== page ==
Kevin: Tactical inflexibility. Time and time again opposing managers have thrown curveballs at Garcia, and he drops the ball every time. Especially with regards to in-game managing, which is a necessary part of being a coach. The worst part is he hasn't shown improvement in that area, he just seems to still get it wrong most of the time. A good manager learns and perfects his craft on the job, which Garcia doesn't do. He has a low ceiling as a manager as a result, so Palotta should give up on the idea of Rudi being Roma's Ferguson.
Sam: What they said. Nothing is changing, we are an easy target for a decently coached team. We offer very few surprises in attack and our defence is horrifically inadequate for a scudetto aspiring team.
masonio: Ultimately his ego and lack of tactical wit.
JonAS: He's too conservative. A 4-2-3-1, 3-5-2, 4-3-1-2, ... They all proved their worth at Roma before. Why not try them out again? I'm fed up with that same 4-3-3 formations and tactic, let alone a midfield consisting DDR-Keita- Radja. Given, you need the right players for the right job but Roma has nearly every type of player now: tall and quick CB's, infiltrating fullbacks, a regista, box-to-box midfielders, workhorses, a tall striker with a good shot, wingers with pace, aerial threath, experience and youth,... Surely a change of formation is worth trying with this group?
Let's be realistic, Roma invested a lot in the transfer market this summer and a lot in Garcia, how likely is it that he's actually sacked?
Bren: (hoping nothing changes before we publish, fingers crossed) I don't think BATE was the death knell, but if they fall on their face against Palermo or Empoli, we might have a new manager by the time we face Bayer Leverkusen. That would seem to be the point of no return, one in which a new manager would still be able to salvage something. We don't want a three managers in one year fiasco again.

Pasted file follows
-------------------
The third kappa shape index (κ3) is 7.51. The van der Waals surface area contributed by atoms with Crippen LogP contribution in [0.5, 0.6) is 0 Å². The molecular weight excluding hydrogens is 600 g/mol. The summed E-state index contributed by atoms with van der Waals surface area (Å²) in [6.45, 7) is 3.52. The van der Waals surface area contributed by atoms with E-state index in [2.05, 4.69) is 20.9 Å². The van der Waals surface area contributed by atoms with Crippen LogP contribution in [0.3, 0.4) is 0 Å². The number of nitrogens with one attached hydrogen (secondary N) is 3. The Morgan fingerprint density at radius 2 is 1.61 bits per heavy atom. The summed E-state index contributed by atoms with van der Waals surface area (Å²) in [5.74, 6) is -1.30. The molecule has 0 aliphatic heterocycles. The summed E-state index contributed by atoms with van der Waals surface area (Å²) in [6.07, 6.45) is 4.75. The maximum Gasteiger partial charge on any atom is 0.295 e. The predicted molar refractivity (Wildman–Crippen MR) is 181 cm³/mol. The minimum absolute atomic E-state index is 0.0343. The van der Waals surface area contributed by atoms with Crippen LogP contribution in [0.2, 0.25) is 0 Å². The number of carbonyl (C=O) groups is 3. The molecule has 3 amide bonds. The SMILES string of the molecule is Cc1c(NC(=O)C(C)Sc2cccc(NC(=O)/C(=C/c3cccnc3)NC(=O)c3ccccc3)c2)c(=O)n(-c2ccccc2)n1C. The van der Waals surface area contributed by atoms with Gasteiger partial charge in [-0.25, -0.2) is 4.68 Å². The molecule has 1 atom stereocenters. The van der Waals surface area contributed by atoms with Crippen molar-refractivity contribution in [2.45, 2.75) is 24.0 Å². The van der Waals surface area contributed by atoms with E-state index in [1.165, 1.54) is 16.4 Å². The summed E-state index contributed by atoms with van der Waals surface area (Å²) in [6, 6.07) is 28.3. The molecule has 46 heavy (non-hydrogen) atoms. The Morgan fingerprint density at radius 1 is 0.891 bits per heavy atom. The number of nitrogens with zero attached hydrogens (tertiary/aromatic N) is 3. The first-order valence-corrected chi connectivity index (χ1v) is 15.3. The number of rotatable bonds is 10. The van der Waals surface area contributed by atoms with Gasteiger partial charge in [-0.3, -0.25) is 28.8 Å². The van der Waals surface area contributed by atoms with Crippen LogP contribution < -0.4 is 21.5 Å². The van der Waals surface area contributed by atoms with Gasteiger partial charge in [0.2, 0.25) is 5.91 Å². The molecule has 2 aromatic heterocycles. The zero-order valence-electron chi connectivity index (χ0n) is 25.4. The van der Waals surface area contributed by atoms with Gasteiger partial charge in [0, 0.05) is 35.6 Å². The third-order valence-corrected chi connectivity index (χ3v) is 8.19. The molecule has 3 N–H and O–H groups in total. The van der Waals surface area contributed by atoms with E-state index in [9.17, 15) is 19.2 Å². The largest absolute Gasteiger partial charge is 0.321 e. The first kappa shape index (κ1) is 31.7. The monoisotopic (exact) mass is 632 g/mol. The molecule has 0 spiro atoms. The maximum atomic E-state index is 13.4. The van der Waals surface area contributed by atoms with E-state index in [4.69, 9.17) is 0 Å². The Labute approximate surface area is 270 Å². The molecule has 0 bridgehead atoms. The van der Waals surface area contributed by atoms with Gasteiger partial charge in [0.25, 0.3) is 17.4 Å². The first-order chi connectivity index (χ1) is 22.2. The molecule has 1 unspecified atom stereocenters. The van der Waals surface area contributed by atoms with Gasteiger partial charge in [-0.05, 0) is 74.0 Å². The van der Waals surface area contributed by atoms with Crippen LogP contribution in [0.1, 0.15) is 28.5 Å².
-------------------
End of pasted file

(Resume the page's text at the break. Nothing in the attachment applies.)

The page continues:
Dhaw: I don't think he will be sacked even if we screw up against Palermo. I think he will be in charge till the Bayer game and the result of that game will determine whether he stays or not. Just don't think the management is capable or in any position to make such a big decision. Time and time again they have shown us that for them it is all about the money and let's not forget firing Rudi is going to cost them shit loads of money and I don't think they are in a position to do that and have any hope of hiring a big name like Carletto or Klopp.
Kevin: He might not be sacked after this match, but if Roma lose or tie against Palermo I would expect to see a change. I'd be surprised if he lasted any longer than that at this point. I honestly never imagined Roma would lose to BATE Borisov. Although management would have to pay bookoo bucks if Garcia was sacked, I'm sure the last few matches have made them seriously consider taking the hit.
Sam: I'm not sure he will even be sacked this season. The suits made a call on it last year when the football was rubbish so I don't think they are going to top him halfway through this season, despite our dismay and rumblings. Dhaw has hit the nail on the head, these guys aren't making decisions to win championships they are trying to quietly pump up the bank balance and topping Rudi doesn't fit in with that.